I do admit I like the fact that it's reducing the strain on my hand when I type or use the mouse. It's been very easy to navigate within the document when I use Dragon on my computer, and I've been able to make most corrections by using verbal commands within the program. I was having issues with my wrist several years ago because of using the mouse, despite trying lots of different types of mice (mouses?), rollerballs, and track pads. With Dragon, even though there is more editing that needs to be done because of errors with the transcription, the editing is almost entirely mouse-free.

I have found that I need to put the …

Trying Dictation Again

Image
Now that I'm over my bout of writer's block, I suppose I'm feeling a little panicked about getting as much done as I can before the next bout of writer's block hits. I know that's very irrational, because sometimes writer's block hits because of some problem with the writing that I have to address, so writing more now might only hasten the arrival of my next bout of writer's block.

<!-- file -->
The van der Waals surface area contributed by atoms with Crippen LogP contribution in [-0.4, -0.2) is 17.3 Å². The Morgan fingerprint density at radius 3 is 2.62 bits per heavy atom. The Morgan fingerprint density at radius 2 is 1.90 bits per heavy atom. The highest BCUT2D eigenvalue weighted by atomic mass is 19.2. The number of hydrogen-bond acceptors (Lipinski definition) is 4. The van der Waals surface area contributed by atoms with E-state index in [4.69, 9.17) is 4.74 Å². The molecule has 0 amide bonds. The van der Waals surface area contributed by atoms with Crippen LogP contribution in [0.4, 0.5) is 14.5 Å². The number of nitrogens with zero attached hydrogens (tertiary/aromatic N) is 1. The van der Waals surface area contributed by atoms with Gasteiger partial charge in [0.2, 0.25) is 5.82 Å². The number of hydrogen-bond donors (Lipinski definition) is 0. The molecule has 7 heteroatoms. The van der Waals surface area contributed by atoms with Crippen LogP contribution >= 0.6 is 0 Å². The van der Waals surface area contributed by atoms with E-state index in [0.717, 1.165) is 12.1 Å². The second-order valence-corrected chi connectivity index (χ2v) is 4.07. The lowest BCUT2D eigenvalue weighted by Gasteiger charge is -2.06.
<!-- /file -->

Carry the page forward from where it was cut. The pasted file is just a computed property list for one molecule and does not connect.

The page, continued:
Even when I was working in biology research, I was always interested in optimizing processes. I've carried that over to my writing, and tried to optimize my writing process over the years.

So I did some Internet searches on writing faster, and I found the books 2k to 10k, and 5,000 Words Per Hour. Both books had very good tips and advice.

In the 2K to 10K book, I liked the advice about jotting notes in detail about the scene you're about to write. I had never done this consistently, but when I did, I noticed that writing the scene went much more smoothly. I also liked her…

My experience with Writer's Block

It’s been a few years since I last had a book out, and while some of that is because I changed my mind about how I wanted the next book to go, for some of that time I had a few bad bouts of writer’s block.

I know there are people who say writer’s block doesn’t exist, and/or it’s just your subconscious trying to tell you something about your story or about your own emotional state. I’m not here to debate that. All I know is that I couldn’t write, for whatever reasons, when I hadn’t had bad writer’s block during my time writing for Love Inspired, Guideposts, and Zondervan.